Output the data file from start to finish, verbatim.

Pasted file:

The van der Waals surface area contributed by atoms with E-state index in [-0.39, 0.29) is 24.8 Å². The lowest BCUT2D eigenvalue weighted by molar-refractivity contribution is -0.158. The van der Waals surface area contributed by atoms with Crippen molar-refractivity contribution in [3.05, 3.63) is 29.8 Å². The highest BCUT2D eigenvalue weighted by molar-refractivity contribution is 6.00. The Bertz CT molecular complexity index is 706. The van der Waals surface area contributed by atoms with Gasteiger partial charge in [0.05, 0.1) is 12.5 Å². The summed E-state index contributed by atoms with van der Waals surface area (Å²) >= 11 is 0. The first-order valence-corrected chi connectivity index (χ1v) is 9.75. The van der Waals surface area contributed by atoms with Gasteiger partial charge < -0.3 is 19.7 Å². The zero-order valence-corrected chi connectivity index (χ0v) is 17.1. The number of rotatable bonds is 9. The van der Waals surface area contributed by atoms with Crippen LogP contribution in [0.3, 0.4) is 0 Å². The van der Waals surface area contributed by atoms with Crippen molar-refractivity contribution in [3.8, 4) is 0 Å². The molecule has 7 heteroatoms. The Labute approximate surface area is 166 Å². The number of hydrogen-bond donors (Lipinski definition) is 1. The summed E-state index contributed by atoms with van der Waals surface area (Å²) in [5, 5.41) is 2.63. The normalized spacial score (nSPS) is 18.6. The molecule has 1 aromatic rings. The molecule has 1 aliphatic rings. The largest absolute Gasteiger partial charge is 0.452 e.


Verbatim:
The van der Waals surface area contributed by atoms with E-state index in [-0.39, 0.29) is 24.8 Å². The lowest BCUT2D eigenvalue weighted by molar-refractivity contribution is -0.158. The van der Waals surface area contributed by atoms with Crippen molar-refractivity contribution in [3.05, 3.63) is 29.8 Å². The highest BCUT2D eigenvalue weighted by molar-refractivity contribution is 6.00. The Bertz CT molecular complexity index is 706. The van der Waals surface area contributed by atoms with Gasteiger partial charge in [0.05, 0.1) is 12.5 Å². The summed E-state index contributed by atoms with van der Waals surface area (Å²) >= 11 is 0. The first-order valence-corrected chi connectivity index (χ1v) is 9.75. The van der Waals surface area contributed by atoms with Gasteiger partial charge < -0.3 is 19.7 Å². The zero-order valence-corrected chi connectivity index (χ0v) is 17.1. The number of rotatable bonds is 9. The van der Waals surface area contributed by atoms with Crippen LogP contribution in [0.3, 0.4) is 0 Å². The van der Waals surface area contributed by atoms with Crippen molar-refractivity contribution in [3.8, 4) is 0 Å². The molecule has 7 heteroatoms. The Labute approximate surface area is 166 Å². The number of hydrogen-bond donors (Lipinski definition) is 1. The summed E-state index contributed by atoms with van der Waals surface area (Å²) in [5, 5.41) is 2.63. The normalized spacial score (nSPS) is 18.6. The molecule has 1 aromatic rings. The molecule has 1 aliphatic rings. The largest absolute Gasteiger partial charge is 0.452 e.